• All the other “normal” SBA loan requirements will need to be met as well, while the bill provides for procedures to expedite the loan application process.

If your business has questions or would like assistance in compiling the necessary information and completing the application, please contact MWB, as we are prepared to provide any level of help necessary to meet your business’s needs in this area.


Relaxation of Retirement Plan Rules

Individuals affected by the virus with retirement accounts now have various ways to address the economic and health impact felt due to the pandemic.

  • Temporary waiver of the 10% early withdrawal penalty for distributions from qualified retirement accounts for COVID-19 related purposes up to $100,000 per individual (i.e. positive diagnosis or necessary quarantine for an individual/spouse/dependent, loss of wages due to pandemic, etc.).
  • Any such withdrawal will be taxed over 3 years and can be recontributed within 3 years without regard to the normal annual contribution limits.
  • Individuals who meet the same criteria can take loans equal to the lesser of $100,000 or 100% of the account balance (increased from the previous $50,000 limit or 50% of the account balance).
  • Payments on all loans due in 2020 from qualified plans can be deferred for one year.
  • For 2020, there are NO required minimum distributions (RMD) from qualified plans or IRAs.   POSSIBLE OPPORUNITY:  For anyone who recently took their RMD from an IRA, this may be an opportunity to use the 60-day rollover provision.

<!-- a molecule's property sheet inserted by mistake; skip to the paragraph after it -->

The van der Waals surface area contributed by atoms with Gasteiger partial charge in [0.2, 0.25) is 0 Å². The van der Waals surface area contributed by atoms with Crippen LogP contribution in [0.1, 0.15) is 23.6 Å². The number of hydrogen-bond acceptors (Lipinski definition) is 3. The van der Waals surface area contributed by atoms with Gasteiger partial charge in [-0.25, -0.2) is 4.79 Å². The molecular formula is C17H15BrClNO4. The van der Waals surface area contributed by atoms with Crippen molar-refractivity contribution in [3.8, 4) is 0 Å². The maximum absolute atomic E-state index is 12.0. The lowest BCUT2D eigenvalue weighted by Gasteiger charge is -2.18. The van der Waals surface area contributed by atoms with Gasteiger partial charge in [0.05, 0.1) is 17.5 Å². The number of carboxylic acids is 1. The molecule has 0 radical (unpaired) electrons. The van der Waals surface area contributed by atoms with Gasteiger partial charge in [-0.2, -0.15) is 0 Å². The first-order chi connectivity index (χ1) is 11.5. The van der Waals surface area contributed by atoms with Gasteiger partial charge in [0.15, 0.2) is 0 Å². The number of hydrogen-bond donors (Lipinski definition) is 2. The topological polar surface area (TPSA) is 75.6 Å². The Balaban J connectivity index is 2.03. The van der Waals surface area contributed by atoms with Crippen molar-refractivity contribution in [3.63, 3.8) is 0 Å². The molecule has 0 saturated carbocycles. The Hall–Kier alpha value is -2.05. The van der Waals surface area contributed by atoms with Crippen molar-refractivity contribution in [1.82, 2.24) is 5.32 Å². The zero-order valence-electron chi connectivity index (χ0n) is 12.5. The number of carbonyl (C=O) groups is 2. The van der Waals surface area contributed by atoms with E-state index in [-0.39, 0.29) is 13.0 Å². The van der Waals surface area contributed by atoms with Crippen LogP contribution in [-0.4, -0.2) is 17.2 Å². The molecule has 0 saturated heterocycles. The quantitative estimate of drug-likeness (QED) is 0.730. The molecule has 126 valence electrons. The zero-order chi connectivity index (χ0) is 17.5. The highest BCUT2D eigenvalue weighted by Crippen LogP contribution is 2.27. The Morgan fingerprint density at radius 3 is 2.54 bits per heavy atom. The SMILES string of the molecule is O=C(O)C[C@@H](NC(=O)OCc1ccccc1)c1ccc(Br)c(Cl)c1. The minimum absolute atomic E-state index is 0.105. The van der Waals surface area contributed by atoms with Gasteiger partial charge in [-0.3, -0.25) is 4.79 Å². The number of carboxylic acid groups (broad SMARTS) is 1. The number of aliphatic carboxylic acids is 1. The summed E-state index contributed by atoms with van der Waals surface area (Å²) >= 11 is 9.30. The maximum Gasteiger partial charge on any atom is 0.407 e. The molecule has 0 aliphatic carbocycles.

Increased Unemployment Benefits

The CARES Act takes numerous steps to expand unemployment benefits for American workers. As businesses assess their own unique situation, it’s important to take into account both what is best for their business and for their employees. Would making someone eligible for unemployment be better for them than trying to retain them at reduced wages and hours?

  • A temporary fund is created that provides unemployment to individuals who are not traditionally eligible for such benefits like self-employed people or workers in the “gig” economy.
  • An additional $600 per week above “normal” benefits is available for each recipient for up to 4 months.
  • States will be reimbursed by the Federal government for the additional week of benefits if they opt to start benefits immediately instead of waiting the traditional one-week waiting period.


Business Interruption Insurance

Though not part of the stimulus packages, we want to highlight an area we see as critical in the current environment. You should be reviewing your insurance policies in order to determine if you are covered for business losses incurred for the interruptions related to COVID-19. Our understanding is that a lot of insurers attempted to implement language in the past which excluded events such as a pandemic. Knowing whether you are covered is the first step. Potential legislation is being crafted in various jurisdictions which might force insurers to cover claims related to COVID-19. If you have questions in reviewing your policy, filing or quantifying a business interruption claim, MWB has extensive expertise in this area and can help you.


Reach out to the team at MWB for any questions you may have on anything above or ANY impact you are seeing to your business during this time.